Patent disputes in the mobile world are no surprise to anyone who's been paying attention, and even to those who really haven't. Motorola and Microsoft have been at eachothers throats for a while now over somewhere in the vicinity of 10 different patents, and they even lost a few of the battles along the way. Now it looks like they are on the losing end of the deal, with a ruling handed down by the United States Court of Appeals for the Federal Court over the dispute of a patent that covers how the calendar app on a phone syncs with one on a PC.
If you remember the Windows Mobile days of yore when we needed to use Microsoft ActiveSync to share information between our computers and phones, you'll know exactly what the patent covers. Motorola licensed this software before but wasn't paying Microsoft the royalties based on the idea that the technology was being used prior to Microsoft's implementation, even citing Apple's failed Newton PDA of the 90s as using the tech. The Court of Appeals saw things differently though, and ruled on Microsoft's behalf, forcing Motorola (and ultimately Google) to pay royalties or face possible bans on products that use the technology. Motorola has issued an official statement:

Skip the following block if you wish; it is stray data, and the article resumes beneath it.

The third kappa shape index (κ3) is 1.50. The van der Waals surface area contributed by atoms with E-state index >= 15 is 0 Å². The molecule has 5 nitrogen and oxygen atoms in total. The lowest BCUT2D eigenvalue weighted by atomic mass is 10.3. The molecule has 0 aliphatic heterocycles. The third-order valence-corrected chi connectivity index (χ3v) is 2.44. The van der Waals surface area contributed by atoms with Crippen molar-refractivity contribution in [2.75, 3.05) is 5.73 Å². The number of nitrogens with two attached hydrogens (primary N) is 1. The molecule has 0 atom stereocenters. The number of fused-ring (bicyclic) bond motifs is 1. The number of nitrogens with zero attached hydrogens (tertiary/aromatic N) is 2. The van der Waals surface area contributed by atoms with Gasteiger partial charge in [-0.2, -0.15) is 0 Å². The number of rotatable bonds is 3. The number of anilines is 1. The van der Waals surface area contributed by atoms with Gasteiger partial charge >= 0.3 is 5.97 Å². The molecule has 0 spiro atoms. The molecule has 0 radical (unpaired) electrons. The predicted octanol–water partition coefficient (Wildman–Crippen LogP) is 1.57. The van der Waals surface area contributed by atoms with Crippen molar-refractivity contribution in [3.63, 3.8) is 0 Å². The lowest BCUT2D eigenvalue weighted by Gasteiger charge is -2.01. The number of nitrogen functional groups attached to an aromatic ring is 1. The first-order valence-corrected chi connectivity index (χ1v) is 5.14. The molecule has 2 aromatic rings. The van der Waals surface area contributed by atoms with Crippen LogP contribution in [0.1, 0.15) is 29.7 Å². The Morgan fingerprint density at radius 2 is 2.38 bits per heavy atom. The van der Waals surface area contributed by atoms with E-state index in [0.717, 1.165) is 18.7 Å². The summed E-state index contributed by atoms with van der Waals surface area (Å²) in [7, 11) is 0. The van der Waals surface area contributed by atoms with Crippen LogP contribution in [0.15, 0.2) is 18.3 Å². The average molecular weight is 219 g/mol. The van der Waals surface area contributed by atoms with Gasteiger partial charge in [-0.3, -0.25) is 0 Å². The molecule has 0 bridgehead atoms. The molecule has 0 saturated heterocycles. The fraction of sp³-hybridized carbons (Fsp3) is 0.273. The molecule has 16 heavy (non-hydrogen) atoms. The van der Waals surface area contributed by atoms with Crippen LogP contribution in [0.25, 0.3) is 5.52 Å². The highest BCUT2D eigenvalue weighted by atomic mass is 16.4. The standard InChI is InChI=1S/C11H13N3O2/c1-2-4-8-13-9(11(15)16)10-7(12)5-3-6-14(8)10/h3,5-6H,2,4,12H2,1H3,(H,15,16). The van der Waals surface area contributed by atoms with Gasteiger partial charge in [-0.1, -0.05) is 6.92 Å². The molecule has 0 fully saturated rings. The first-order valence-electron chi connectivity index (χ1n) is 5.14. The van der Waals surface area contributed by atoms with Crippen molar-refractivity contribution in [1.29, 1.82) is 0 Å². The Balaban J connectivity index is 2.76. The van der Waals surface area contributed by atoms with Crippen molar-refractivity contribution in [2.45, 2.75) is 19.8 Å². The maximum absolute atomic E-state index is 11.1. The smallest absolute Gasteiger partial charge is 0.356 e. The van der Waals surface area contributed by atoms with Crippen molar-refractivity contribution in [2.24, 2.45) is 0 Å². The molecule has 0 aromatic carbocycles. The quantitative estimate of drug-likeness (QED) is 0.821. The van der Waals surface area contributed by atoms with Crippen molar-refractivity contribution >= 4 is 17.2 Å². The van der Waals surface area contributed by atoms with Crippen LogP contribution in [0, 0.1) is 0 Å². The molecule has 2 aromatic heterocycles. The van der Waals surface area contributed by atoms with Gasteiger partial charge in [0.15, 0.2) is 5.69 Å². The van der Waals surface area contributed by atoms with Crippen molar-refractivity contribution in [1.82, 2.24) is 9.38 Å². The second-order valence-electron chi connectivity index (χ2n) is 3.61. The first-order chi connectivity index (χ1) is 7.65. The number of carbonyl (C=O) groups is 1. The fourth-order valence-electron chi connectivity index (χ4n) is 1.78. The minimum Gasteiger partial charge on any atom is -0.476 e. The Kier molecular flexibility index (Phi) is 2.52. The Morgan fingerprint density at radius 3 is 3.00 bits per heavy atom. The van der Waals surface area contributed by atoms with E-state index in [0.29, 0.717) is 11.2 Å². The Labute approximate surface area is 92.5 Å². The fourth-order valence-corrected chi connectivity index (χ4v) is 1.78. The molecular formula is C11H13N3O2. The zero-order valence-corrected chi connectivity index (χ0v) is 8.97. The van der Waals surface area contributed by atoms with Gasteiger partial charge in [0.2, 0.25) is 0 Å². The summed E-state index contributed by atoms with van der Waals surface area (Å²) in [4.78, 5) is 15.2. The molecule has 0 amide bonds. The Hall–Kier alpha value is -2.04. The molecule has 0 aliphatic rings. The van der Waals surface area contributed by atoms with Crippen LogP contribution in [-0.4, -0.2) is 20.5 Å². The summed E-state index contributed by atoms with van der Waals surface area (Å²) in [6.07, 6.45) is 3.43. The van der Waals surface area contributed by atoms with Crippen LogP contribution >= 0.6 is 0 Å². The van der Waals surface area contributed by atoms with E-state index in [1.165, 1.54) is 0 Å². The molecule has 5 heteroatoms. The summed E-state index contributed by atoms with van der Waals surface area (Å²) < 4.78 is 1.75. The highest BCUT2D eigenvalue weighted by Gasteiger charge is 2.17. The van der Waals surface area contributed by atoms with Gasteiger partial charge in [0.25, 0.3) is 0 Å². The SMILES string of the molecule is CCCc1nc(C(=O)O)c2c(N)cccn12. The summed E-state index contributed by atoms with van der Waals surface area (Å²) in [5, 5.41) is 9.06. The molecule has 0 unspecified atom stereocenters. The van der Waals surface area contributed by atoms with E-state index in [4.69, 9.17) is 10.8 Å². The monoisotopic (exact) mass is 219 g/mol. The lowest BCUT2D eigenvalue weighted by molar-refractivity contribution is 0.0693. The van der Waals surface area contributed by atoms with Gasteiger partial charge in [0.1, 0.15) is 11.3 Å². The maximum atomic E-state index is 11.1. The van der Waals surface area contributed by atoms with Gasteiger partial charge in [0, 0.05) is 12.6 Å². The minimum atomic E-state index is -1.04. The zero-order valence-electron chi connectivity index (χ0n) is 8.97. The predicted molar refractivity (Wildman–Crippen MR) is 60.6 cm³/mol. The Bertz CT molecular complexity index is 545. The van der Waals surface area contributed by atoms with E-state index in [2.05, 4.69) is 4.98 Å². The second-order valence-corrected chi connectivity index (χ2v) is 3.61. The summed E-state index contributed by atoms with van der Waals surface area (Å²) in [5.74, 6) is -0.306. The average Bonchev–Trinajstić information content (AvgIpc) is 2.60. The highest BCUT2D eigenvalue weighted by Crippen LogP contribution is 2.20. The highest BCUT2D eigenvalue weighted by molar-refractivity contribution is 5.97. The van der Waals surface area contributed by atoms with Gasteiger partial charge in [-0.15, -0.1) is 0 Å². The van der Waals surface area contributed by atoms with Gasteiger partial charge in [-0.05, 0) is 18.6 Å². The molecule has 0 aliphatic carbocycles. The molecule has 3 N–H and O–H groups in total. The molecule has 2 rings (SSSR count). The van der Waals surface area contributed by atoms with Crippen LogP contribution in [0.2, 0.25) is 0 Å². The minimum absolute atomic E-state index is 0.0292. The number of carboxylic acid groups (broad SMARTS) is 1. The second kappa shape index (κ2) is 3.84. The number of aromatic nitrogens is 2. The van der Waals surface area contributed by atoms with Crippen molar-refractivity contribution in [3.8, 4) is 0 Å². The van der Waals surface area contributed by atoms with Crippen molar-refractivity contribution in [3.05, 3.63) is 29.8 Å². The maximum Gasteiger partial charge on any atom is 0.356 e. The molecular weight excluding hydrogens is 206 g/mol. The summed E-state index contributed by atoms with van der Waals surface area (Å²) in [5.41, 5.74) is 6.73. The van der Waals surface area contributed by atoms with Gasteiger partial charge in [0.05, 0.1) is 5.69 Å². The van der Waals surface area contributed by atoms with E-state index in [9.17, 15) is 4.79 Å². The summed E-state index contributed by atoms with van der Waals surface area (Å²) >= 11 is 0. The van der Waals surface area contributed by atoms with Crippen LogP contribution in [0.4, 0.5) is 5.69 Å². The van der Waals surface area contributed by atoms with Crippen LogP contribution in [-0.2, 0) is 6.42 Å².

"We're disappointed with this decision but pleased with the overall outcome," a spokesman for Motorola Mobility told CNET in a statement. "Microsoft lost on eight of its 'best' patents, and this lone opinion does not impact our ability to build great products that people love."
While this is certainly a loss on Motorola and Google's part, it's ultimately not that big of a deal. This isn't a dispute against Android, or really any of Motorola's new devices anyway, so the Moto X, Moto G or any of Motorola's phones that anyone actually cares about aren't going anywhere. You also won't be finding anything changing within Android or Motorola's implementation of Android since these patents don't seem to cover any of the newer syncing tech anyway. Basically what this comes down to is that Motorola couldn't prove that Apple used this tech before Microsoft could patent it, with the judge citing that the Apple implementation was different from what Motorola was using, and what Microsoft ultimately patented. If anything this yet again proves the insanity of software patents and their irreparable harm on the industry.
As Microsoft and Motorola continue to foolishly sue each other and continue to exchange billions of dollars between the two companies every year, the industry will continue to move forward in a way that's not as counter productive as these lawsuits are starting to make it.